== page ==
Parenting Stress and Depression Risks

happy child and mother
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While parenthood brings immense amounts of joy, pride, personal growth and other good things to those who have children, it can also bring many challenges. Researchers are finding that these challenges can take a toll on parents' mental and emotional well-being, which is no real surprise; it's always been known that parenting is stressful. However, we are finding more evidence about how this stress affects us as parents. A parenting stress study by Florida State University professor Robin Simon and Vanderbilt University's Ranae Evenson found that parents have significantly higher levels of depression than adults who do not have children. Here are some of the highlights of the study’s findings:

Higher Risk Factors

The study found that certain types of parents have higher levels of depression than other parents. Those who exhibited more symptoms of depression included:

  • Parents of adult children living at home
  • Parents of adult children not living at home
  • Parents who do not have custody of their minor children

Lower Risk Factors

Those who exhibited the least depressive symptoms included:

  • Parents living with minor biological children
  • Parents living with minor adopted children
  • Parents living with minor stepchildren.

(These findings were surprising, as it has been assumed by many that these parents experience the greatest amounts of stress.)

The Marriage Buffer

Married parents also have fewer symptoms than those who were unmarried. Both men and women were found to be equally affected by depression, a finding that actually shocked researchers, as it was inconsistent with previous studies and contradicts the historically held assumption that parenthood affects women more.

All Parents Are at Greater Risk

There is no category of parent among all those listed above who experienced lower levels of depression than non-parents, which researchers found surprising, especially because other adult roles, like being married and employed, are linked with greater levels of emotional well-being.

Lifelong Effects

Also surprising was the finding that these symptoms don’t go away when the kids grow up and move out of the house! Researchers believe that this is because parents still worry about their children and how they’re getting along in the world throughout their lives, from the time they’re colicky infants and tantrum-prone toddlers to the days when they’re worried about promotions at work and marital problems of their own.

What's Behind This?

The researchers believe that this is because parents have more to worry about than other people do. We worry about our children’s well-being all throughout their lives, from the time that they’re tiny and dealing with colic, teething, and tantrums, to the time they’re dealing with finding jobs and partners and having kids of their own.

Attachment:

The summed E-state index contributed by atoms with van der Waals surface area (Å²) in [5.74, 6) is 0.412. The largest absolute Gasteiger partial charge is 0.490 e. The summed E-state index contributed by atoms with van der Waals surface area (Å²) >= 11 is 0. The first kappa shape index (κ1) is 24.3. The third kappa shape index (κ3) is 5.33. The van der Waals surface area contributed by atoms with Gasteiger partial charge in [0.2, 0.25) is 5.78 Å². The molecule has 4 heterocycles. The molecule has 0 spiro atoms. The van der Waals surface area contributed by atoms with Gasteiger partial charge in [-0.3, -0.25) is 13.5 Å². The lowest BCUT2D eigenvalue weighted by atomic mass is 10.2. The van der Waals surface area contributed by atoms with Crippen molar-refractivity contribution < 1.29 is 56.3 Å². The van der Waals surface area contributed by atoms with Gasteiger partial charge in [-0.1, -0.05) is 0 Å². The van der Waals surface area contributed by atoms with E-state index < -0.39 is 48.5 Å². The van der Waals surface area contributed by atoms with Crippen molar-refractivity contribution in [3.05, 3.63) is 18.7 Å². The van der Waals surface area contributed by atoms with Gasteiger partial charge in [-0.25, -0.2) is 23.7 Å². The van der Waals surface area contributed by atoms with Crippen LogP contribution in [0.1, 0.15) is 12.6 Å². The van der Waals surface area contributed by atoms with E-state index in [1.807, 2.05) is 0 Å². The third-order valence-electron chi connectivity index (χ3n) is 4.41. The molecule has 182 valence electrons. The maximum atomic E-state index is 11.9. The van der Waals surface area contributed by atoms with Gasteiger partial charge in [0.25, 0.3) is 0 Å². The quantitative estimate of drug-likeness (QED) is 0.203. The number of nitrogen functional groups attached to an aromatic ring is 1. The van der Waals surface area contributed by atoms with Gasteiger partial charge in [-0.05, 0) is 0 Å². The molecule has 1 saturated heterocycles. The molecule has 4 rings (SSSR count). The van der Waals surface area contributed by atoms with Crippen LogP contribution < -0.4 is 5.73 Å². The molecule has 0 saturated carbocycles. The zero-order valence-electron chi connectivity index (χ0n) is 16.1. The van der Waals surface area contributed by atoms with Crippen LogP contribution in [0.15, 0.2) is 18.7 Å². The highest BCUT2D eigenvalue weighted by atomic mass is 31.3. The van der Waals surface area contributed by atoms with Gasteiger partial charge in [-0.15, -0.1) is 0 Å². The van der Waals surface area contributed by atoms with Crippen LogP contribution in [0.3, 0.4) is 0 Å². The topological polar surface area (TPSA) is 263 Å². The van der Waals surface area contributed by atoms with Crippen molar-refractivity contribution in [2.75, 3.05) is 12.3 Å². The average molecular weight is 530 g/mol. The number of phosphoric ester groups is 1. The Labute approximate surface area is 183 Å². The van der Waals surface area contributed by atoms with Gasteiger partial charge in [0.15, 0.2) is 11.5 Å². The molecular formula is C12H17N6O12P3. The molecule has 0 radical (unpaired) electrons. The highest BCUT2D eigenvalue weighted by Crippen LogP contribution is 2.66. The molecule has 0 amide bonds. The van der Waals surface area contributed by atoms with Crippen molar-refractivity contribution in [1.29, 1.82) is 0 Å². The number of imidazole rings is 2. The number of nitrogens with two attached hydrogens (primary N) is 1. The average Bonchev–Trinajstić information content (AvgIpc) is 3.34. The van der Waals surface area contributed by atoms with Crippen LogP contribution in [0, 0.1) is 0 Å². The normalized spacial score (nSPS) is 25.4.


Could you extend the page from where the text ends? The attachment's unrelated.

It’s not that parents don’t enjoy their children or their roles, but the emotional toll of parenting can be high, partially because parents in the United States are often relatively socially isolated and don’t always have support from the community or even their extended family.

"It's how we do parenting in this society," Simon said, according to a press release. "We do it in a very isolated way and the onus is on us as individuals to get it right. Our successes are our own, but so are our failures. It's emotionally draining."

Something that may be additionally difficult for parents is that people don’t always talk about the difficulties of parenting or realize how much support is needed. This study can help parents see that they are taking on a role that’s challenging as well as rewarding, validate feelings that they might be having, and encourage them to seek social support and take care of themselves.

"Parents should know they are not alone; other people are feeling this way, too," she said. "This is a really difficult role, but we romanticize it in American culture. Parenthood is not the way it is in TV commercials."

Here are some important ways parents can handle parenting stress and take care of their emotional health. It is vitally important that parents remain aware of the risks as well as their personal state and take measures to manage stress in ways that work for them, whether this means a weekly date night, regular time with friends or a parental support group, or simply finding a regular exercise routine that can be worked into a busy schedule.

Self-care is also an important aspect of stress management that can be more challenging to maintain as a parent, but not to be overlooked. Things like getting regular sleep (even if this is achieved with the help of naps), maintaining a healthy diet, and getting enough exercise and downtime are all important, and can absolutely be achieved by parents. Here are some important self-care strategies to try, and here's more on the importance of play (yes, adults need to play, too). Finally, take the time to learn some fun stress relievers that you can enjoy with your kids.

If you feel you need more stress management help than this article provides, don't hesitate to talk to your doctor. There are many effective treatments for stress and depression.

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  • Evenson RJ, Simon RW. Clarifying the Relationship Between Parenthood and Depression. Journal of Health and Social Behavior. December 2005.